Yesterday's service was great and I'm glad I went after a long week. And, the diversity of the youth is amazing. While born of outright discrimination, they now reflect California. The surnames listed in the program were of Japanese, Chinese, Korean, Vietnamese, Latino, and European. In addition to Japanese-Americans descendants of those original Scouts before World War II, there were African-American kids, mixed kids, and white kids. The scouts designated by their troops to "chair" the service all had non-Japanese surnames. 

The troops aren't religious and are open to all. There are parallel optional programs for scouts who seek to integrate Buddhism more into their scout development, and a national awards program recognized by the scouting organizations.

Born out of our troubled history and reflective of our better, albeit imperfect, society today.

People look at me quizzically when I say that I go to Buddhist church services, but it's a very diverse group that fills 2401 Riverside Boulevard each Sunday at 9:30 a.m for a spiritual tune-up. But, if you're an Assemblymember, staffer, or lobbyist, you get a small dose of it at the beginning of each floor session, as Reverend Bob--retired from the Buddhist Church of Sacramento--offers the morning thought (prayer/gasho) as Assembly Chaplain.

 

Scouts Service

The Scouts Service at Sacramento Buddhist Church on 2/4/18

 

 

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TOP HEADLINES ON AROUNDTHECAPITOL.COM AS OF 12:00PM
Universal Health Care Unlikely To Pass In Ca, Says Atkins | The Sacramento Bee
Taryn Luna @
sacbee.com
The go-to source for news on California policy and politics

Preet Bharara, Tom Perez Join Biden At Democrats' Annual Retreat - Politico

Preet Bharara, U.S. attorney from New York fired by Trump, and Democratic National Committee Chairman Tom Perez will join former Vice President Joe Biden and a slate of other speakers aimed at helping Democrats energize their base and woo the working class voters who swept Trump into the White House.

Vacant Lots, Empty Homes And Dying Orchards On Bullet Train Route Attract Squatters, Vandals And Thieves
Ralph Vartabedian @
latimes.com
The state High-Speed Rail Authority has purchased more than 1,000 properties in the Central Valley for its route, but many of the vacant parcels are magnets for squatters, vandals and arsonists.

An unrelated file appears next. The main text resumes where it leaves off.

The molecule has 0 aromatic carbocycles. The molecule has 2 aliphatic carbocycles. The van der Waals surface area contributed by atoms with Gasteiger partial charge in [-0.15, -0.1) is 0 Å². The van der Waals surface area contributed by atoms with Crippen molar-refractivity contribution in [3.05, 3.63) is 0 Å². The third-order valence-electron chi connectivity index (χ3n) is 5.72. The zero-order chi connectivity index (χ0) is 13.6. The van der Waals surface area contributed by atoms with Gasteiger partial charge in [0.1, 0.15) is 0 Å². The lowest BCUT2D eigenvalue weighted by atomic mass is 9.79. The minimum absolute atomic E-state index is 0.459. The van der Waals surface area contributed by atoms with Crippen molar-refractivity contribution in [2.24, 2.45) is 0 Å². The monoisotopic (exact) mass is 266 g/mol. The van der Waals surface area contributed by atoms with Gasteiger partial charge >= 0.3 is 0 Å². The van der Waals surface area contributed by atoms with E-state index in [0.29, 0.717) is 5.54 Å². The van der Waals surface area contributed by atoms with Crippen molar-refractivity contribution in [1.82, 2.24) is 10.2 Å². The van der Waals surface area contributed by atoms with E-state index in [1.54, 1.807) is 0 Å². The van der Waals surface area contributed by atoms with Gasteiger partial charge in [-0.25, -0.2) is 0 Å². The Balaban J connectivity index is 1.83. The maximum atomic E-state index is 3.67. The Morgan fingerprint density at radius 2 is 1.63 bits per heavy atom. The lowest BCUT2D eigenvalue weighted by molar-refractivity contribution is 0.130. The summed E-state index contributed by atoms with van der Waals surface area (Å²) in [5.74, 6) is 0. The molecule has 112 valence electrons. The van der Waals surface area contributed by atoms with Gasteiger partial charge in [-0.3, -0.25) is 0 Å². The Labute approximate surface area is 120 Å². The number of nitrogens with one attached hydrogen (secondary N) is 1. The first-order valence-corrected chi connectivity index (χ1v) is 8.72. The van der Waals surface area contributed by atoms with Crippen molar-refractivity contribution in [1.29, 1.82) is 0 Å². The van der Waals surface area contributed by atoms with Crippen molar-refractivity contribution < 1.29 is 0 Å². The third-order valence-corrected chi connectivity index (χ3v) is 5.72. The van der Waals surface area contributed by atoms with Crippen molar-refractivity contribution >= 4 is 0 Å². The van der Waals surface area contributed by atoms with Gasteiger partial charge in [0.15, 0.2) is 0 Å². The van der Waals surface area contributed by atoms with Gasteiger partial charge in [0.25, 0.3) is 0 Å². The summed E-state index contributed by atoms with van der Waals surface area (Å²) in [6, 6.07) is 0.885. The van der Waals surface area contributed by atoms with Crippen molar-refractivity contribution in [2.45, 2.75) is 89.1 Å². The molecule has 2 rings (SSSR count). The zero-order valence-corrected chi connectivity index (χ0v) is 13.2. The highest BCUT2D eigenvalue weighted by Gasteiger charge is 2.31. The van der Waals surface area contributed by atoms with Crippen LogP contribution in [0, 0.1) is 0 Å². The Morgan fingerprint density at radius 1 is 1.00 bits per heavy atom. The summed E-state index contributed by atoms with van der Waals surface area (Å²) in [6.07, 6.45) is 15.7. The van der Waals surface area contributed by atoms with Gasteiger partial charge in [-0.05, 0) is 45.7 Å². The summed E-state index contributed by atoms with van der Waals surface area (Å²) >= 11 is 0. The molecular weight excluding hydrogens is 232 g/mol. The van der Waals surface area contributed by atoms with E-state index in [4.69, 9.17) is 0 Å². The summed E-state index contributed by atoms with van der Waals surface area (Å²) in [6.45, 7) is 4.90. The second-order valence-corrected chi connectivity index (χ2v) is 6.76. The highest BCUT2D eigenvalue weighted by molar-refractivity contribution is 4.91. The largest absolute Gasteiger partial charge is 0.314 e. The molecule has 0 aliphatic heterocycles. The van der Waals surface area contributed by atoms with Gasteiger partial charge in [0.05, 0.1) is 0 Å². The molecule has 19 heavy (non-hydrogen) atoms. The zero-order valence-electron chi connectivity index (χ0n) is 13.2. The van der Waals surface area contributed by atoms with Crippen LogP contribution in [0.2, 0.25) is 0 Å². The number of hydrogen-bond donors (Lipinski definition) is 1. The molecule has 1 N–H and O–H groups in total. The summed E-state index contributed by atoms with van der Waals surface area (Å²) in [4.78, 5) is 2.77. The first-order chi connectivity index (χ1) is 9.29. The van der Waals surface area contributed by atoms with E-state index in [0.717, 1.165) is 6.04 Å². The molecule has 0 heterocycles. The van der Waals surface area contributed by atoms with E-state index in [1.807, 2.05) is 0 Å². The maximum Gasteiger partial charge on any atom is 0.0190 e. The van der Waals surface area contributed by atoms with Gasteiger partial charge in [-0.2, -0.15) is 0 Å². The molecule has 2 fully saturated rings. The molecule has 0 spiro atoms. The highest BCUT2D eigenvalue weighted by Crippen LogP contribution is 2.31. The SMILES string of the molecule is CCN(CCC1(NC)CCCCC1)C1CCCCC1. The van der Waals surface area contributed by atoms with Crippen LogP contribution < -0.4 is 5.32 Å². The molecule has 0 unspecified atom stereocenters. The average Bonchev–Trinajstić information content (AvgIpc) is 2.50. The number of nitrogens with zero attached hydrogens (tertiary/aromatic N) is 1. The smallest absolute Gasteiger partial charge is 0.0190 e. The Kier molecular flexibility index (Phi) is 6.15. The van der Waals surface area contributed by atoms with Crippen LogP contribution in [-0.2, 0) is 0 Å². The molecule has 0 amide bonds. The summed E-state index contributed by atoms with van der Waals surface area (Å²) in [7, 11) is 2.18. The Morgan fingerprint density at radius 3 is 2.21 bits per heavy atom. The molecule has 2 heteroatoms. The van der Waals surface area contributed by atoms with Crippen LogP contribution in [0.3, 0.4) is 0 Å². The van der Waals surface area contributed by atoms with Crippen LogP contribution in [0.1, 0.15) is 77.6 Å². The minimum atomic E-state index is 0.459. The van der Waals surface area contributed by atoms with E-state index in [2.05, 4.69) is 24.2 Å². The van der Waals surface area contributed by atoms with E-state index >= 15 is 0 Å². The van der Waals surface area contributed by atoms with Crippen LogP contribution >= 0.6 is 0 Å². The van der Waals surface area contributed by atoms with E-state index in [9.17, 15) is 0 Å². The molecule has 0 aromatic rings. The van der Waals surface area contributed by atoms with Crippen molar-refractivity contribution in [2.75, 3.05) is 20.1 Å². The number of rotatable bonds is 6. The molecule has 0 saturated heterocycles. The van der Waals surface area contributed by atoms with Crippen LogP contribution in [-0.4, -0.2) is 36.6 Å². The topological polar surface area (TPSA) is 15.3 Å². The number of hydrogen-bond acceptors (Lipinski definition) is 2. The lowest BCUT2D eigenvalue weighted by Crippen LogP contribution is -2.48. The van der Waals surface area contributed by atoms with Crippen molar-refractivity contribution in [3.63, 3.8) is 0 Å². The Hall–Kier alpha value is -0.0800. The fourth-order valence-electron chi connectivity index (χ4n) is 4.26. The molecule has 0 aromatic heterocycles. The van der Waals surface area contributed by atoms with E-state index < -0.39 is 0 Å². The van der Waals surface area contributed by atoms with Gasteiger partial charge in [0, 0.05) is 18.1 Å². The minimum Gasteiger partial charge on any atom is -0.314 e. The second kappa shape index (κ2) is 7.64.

Ripped By His Ex-campaign Consultant, Jeff Sheehy Fights Back - San Francisco Chronicle
sfchronicle.com
Talk that the fight has gone out of embattled San Francisco Supervisor Jeff Sheehy looks to be premature.

Firefighters Focus On Clean Air, Bodies And Gear To Try To Cut Cancer Risk
Karen Kucher @
sandiegouniontribune.com
Cancer is the leading cause of firefighter line-of-duty deaths in the U.S., according to the International Association of Fire Fighters. In the past five years, more than 60 percent of the names added to the Fallen Fire Fighter Memorial Wall in Colorado were cancer-related deaths, the organization says. The wall lists the names of more than 7,600 fallen firefighters.

Delta Shores Complex In South Sacramento Filling Up With New Tenants | The Sacramento Bee
Mark Glover @
sacbee.com
By Mark Glover

Mexican Program Lets Parents Visit Their Children Living Illegally In U.S. After Decades Apart
Andrea Castillo @
latimes.com
A program run by state governments in Mexico helps elderly parents reunite with their children who have lived in the U.S. illegally for more than 10 years.

Island of Alameda Weighing License-plate Readers At Entry And Exit Points
Sophie Haigney @
sfchronicle.com
Frustrated by a wave of auto break-ins and thefts plaguing the Bay Area, police officials on the island of Alameda have proposed a strategy that would take advantage of the city’s unique geography, even as it raises the ire of privacy advocates.

Grassley, Graham Release Copy Of Request For Criminal Probe Of Dossier Author - Politico

Two senior GOP senators on Monday released a copy of their request for a criminal probe of Christopher Steele, the author of a controversial dossier on President Donald Trump's ties to Russia, which alleges that he received information from an ally of Hillary Clinton while the Democrat's campaign was financing his work.

A Detour Lands Travel Photographer on Verge of Homelessness
John Wilkens @
sandiegouniontribune.com
arry Dunmire is standing in his tiny rented room in downtown San Diego, trying to understand what happened to his life. Most of his clothes are in a suitcase on the floor. He shares a bathroom with 41 other people. It’s a long way down from “Room With a View” to this.

Orange County's Only Needle-exchange Program Closes After Santa Ana Denies Permit
Ben Brazil @
latimes.com
O.C.'s only needle exchange program closes, sparking fears about infectious diseases